The China Securities Regulatory Commission (CSRS) agreed with Goldman Sachs under guidelines that allow it to negotiate a settlement rather than to simply issue a fine.
Wednesday 24, April 2019
(Bloomberg) --Goldman Sachs Group will pay $22 million to settle allegations by China’s securities regulator over how the Wall Street firm interacted with its local joint venture, the first such agreement under pilot rules the nation adopted in 2015.
The deal relates to how Goldman Sachs’s Asia unit worked with the company’s onshore joint venture on its trading business.
In a statement, the CSRC said that employees at both entities have agreed to step up internal controls.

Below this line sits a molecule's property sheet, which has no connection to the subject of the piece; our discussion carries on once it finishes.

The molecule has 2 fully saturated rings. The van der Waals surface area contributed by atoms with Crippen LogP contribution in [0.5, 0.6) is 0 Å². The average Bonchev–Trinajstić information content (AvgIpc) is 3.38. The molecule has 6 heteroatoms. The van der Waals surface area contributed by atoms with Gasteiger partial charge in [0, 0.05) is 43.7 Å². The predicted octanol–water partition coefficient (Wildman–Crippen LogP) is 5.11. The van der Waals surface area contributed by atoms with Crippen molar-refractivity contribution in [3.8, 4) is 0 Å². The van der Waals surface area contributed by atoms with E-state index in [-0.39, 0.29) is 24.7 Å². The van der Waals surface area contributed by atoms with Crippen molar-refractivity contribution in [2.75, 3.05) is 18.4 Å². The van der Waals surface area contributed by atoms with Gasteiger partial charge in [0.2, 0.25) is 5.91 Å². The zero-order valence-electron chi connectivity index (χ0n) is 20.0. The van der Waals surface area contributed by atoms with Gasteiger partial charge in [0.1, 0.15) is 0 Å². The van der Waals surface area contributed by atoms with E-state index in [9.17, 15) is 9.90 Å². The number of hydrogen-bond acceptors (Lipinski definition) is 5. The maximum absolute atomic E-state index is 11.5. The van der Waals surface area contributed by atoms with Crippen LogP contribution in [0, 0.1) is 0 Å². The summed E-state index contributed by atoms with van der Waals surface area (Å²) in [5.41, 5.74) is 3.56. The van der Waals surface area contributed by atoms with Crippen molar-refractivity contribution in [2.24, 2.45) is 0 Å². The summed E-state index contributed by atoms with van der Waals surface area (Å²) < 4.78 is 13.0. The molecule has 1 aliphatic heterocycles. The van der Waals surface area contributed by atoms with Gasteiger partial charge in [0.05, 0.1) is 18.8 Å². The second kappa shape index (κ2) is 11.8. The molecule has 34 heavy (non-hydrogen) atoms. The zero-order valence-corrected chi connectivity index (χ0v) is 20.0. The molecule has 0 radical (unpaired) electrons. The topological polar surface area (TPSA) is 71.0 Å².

The settlement underscores Chinese regulators’ willingness to use new approaches to supervision as they increase scrutiny of financial markets. Fines and confiscations levied by the CSRC reached a record $1.59 billion last year.
Melody Yang, a Beijing-based partner at Simmons & Simmons, said, “This case represents a major breakthrough in the history of China’s securities regulatory and administrative law enforcement, we expect this approach will be more widely accepted by the market.”
“We are pleased to have resolved the matter,” a spokeswoman for Goldman Sachs said.
According to the CSRC, between October 2013 and July 2015, traders at Goldman Sachs’s Asian unit used Goldman Sachs Gaohua Securities’ accounts to carry out trades and provided business guidance to the joint venture’s staff.
Additionally, CSRC stated that the two parties engaged in other related stock and stock index futures contract transactions during four trading days from May to July 2015.
During those three months, the Shanghai Composite Index slumped 18 per cent as turmoil gripped Chinese markets.